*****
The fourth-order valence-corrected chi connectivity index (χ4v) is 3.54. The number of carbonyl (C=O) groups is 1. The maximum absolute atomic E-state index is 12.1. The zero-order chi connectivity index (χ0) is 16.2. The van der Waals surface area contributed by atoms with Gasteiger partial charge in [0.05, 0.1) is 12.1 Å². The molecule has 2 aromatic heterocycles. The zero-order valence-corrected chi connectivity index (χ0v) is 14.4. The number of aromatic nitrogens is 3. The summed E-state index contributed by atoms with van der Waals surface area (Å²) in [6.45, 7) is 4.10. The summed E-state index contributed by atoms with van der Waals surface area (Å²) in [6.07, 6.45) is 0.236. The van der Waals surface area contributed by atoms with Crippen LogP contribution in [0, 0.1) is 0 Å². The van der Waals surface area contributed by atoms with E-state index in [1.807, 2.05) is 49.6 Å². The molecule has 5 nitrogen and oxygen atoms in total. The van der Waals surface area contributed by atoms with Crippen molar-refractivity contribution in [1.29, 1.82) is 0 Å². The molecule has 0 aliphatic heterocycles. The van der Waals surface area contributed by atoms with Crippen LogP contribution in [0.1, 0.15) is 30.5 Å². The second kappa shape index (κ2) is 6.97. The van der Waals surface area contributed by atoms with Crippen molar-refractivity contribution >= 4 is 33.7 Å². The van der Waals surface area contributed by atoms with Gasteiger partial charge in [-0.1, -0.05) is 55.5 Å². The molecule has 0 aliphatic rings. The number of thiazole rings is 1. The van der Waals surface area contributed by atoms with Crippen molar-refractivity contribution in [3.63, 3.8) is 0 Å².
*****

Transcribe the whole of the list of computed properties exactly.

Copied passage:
The fourth-order valence-corrected chi connectivity index (χ4v) is 3.54. The number of carbonyl (C=O) groups is 1. The maximum absolute atomic E-state index is 12.1. The zero-order chi connectivity index (χ0) is 16.2. The van der Waals surface area contributed by atoms with Gasteiger partial charge in [0.05, 0.1) is 12.1 Å². The molecule has 2 aromatic heterocycles. The zero-order valence-corrected chi connectivity index (χ0v) is 14.4. The number of aromatic nitrogens is 3. The summed E-state index contributed by atoms with van der Waals surface area (Å²) in [6.45, 7) is 4.10. The summed E-state index contributed by atoms with van der Waals surface area (Å²) in [6.07, 6.45) is 0.236. The van der Waals surface area contributed by atoms with Crippen LogP contribution in [0, 0.1) is 0 Å². The van der Waals surface area contributed by atoms with E-state index in [1.807, 2.05) is 49.6 Å². The molecule has 5 nitrogen and oxygen atoms in total. The van der Waals surface area contributed by atoms with Crippen molar-refractivity contribution in [1.29, 1.82) is 0 Å². The molecule has 0 aliphatic heterocycles. The van der Waals surface area contributed by atoms with Crippen LogP contribution in [0.1, 0.15) is 30.5 Å². The second kappa shape index (κ2) is 6.97. The van der Waals surface area contributed by atoms with Crippen molar-refractivity contribution >= 4 is 33.7 Å². The van der Waals surface area contributed by atoms with Gasteiger partial charge in [-0.1, -0.05) is 55.5 Å². The molecule has 0 aliphatic rings. The number of thiazole rings is 1. The van der Waals surface area contributed by atoms with Crippen molar-refractivity contribution in [3.63, 3.8) is 0 Å².